A Few More Ways to Convince Hesitant Friends and Family to Get Their Vax

If emotional appeals and yelling haven't worked, try these four simple and impersonal arguments.
Hannah Smothers
Brooklyn, US
Woman with face mask getting vaccinated, coronavirus concept. - stock photo
Halfpoint Images via Getty

As the New York Times reported Monday morning, public health experts are worried that the elusive concept of reaching COVID-19 herd immunity in the United States will never happen. Epidemiologists previously thought that the U.S. may be able to hit herd immunity—or the point at which a population is immune from a virus, via infection and/or vaccination—as soon as this summer, but that now they say coronavirus may actually be around for years to come. 


There are a few major problems driving this new wave of pandemic pessimism: Rapidly evolving mutations and variants that are more contagious than the original strains; uneven vaccine distribution on a global scale (India, for instance, has only vaccinated about 11 percent of its population); and widespread vaccine hesitancy in the United States. The Times estimates that “about 30 percent of the U.S. population is still reluctant to be vaccinated,” despite demonstrated efficacy and safety of the approved vaccines.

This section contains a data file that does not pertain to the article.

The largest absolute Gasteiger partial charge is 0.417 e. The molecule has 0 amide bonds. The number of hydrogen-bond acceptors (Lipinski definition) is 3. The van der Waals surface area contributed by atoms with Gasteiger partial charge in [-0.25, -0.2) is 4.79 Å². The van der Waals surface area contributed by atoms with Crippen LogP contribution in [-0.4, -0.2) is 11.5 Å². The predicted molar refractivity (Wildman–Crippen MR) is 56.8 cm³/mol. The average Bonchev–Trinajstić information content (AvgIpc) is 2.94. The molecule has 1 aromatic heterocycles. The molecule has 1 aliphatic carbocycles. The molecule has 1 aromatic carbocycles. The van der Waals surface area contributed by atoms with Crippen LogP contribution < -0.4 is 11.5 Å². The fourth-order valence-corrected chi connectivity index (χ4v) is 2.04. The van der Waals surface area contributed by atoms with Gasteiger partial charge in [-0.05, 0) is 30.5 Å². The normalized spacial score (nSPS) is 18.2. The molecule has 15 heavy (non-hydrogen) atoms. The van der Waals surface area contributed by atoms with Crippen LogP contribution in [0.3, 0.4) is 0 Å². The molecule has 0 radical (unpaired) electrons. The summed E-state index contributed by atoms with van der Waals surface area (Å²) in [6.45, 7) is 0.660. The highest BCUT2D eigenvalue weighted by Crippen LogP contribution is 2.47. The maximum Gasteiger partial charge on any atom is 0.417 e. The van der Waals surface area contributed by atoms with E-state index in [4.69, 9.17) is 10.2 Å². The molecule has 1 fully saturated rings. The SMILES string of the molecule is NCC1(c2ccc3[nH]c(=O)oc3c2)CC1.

As the Times noted, preaching that herd immunity is unreachable isn’t exactly a great motivator for already hesitant folks to go out and get their jabs. It may also be a somewhat premature prediction; less than a third of the U.S. population is fully vaccinated so far, and experts predict that the percentage of vaccine-hesitant people will go down in the coming months. While all adults in the U.S. are now eligible for the vaccine, that’s only been the case for a couple of weeks. And as Anthony Fauci, the Biden administration’s top adviser on COVID-19, said, changing the language of success away from “herd immunity” may not be such a terrible thing. The more people are vaccinated—especially the more older, vulnerable folks—the fewer severe cases and deaths the country will see.